Azerbaijan, Holding CoE Presidency, Found Guilty of Violating Human Rights

Azerbaijan, now holding the presidency of the Council of Europe, continues to be dogged by its human rights record. Last month, the Court of Human Rights ruled that the government violated the basic human rights of a political prisoner.

At the end of May, Azerbaijan assumed the presidency of the Council of Europe, which it will hold for the next six months. It is unfortunate that the efforts to implement democracy and human rights protection standards in the country have been so unsuccessful thus far. NGOs based in Baku estimate that more than one hundred political prisoners remain locked up in Azerbaijan. On May 22, The European Court of Human Rights issued its ruling in the case of one of these prisoners, Ilgar Mammadov, the leader of "REAL" opposition movement.

Mammadov had decided to stand as a candidate in the presidential elections planned for November of 2013. In January 2013, riots broke out in Ismailia, a town north of Baku. People demolished the property of prominent politicians and local authorities, setting many things ablaze (even a local hotel was burned out). According to the media, the reason behind the impulsive outburst was a car accident, caused by the son of Minister of Labor. Mammadov went to Ismailia and wrote about what he saw on his blog, saying that people took to the streets as a means to fight against corruption and nepotism. He also referred to information posted by the Ministry of Culture and Tourism's website, according to which the burned hotel once belonged to the Labor Minister's son. The blog entry brought broad media attention, whereas the Ministry's information about the hotel disappeared an hour after being published.

In an official press release from January 29, 2013, the Ministry of the Interior and the General Prosecutor's Office claimed that Mammadov's acts were aimed at bringing political and social instability to the country, and that the "illicit act" would be subject to investigation. He was brought in and questioned by the prosecutor to establish the level of his involvement in the unrest. During the proceedings, two witnesses, both Ismailia citizens, testified that Mammadov had talked them into throwing rocks at the police. He rejected the accusation, claiming that the evidence has been fabricated. In February 2013, he was arrested and charged with organizing riots and actively participating in them. The charges were then altered two months later, charging him with exercising violence against a police officer and posing a threat to their health or life. In the fall of 2013, the electoral commission removed him from the list of candidates for the presidential election, allegedly for using falsified signatures on his voter lists. In March of 2014, Mammadov was sentenced to seven years in prison. He lodged an appeal that is still waiting to be recognized.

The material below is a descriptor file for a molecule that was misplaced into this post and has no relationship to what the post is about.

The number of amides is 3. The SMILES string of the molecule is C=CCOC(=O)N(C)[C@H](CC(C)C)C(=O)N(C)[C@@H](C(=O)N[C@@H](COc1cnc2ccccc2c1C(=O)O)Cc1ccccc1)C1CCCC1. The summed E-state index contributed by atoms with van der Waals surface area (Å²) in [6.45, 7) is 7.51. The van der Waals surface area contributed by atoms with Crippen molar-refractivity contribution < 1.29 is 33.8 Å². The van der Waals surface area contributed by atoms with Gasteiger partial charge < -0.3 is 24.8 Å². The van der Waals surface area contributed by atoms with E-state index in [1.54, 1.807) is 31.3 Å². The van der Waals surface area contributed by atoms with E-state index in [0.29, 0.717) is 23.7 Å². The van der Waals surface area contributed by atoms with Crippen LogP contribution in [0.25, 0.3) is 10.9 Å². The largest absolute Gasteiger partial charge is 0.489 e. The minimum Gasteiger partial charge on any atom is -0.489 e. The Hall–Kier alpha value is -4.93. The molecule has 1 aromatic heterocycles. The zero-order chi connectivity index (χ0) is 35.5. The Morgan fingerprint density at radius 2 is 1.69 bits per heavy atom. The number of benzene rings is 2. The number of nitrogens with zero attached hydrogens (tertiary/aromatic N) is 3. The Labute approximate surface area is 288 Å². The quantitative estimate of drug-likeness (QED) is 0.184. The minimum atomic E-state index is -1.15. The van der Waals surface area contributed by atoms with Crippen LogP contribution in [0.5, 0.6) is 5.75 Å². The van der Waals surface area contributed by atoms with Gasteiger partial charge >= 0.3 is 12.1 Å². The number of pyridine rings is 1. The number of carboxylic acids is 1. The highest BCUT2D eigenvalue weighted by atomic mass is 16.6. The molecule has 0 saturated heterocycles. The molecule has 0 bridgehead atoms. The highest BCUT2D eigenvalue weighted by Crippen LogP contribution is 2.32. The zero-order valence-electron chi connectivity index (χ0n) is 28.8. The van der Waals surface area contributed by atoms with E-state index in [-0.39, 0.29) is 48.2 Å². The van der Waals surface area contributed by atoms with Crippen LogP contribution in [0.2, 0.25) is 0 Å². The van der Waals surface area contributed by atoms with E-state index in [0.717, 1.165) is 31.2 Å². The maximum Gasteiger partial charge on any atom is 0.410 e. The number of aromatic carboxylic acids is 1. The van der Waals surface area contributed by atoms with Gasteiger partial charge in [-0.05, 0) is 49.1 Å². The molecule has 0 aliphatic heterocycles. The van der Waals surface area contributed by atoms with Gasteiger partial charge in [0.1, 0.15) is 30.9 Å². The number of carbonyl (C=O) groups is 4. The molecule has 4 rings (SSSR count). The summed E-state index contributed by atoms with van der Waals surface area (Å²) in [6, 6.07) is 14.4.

Mammadov then turned to the European Court of Human Rights, with a complaint against a violation of the right for freedom and security (Article 5 of the Convention), as he'd been arrested without any justification. He also pointed to a violation of Article 6 § 2 of the Convention (presumption of innocence) in relation to the press release of the Minister of the Interior and Prosecutor's Office claiming he meant to create unrest. Moreover, in reference to Article 18 (permitted restrictions), he argued that his detention was politically motivated and aimed at nothing more than holding him back from running in the elections.

The Court ruled that all the violations Mammadov alleged did in fact occur. It emphasized that Mammadov is an opposition politician, who was openly critical of the government in the election's run-up; that he went to Ismailia a day after the riots broke out and the gravest damage had been done, which rules out his involvement in organizing them; that the government could not show that the lower courts had made any effort to investigate Mammadov's claims or gather evidence to prove his guilt; and that the sentencing court simply adopted the prosecutor's arguments in convicting him. The ECtHR also came to the conclusion that the press release claiming Mammadov's guilt was an unambiguous breach of the presumption of innocence. The Court said it was clear that the actions taken by Azerbaijan's government were designed to silence and threaten Mammadov in the run-up to the election. Therefore, his detention was a violation of Article 18 of the Convention, in connection with Article 5. The government of Azerbaijan was ordered to pay 20,000 euros in damages to the Mammadov.

The case is worth remembering during the celebrations of the anniversary of first democratic elections in Poland. There are countries belonging to the Council of Europe that need our support and international pressure, in order to push them towards democratic development. Even though Azerbaijan, because of its presidency, should be a shining example, two social activists were sentenced just this week to prison terms in excess of three and five years.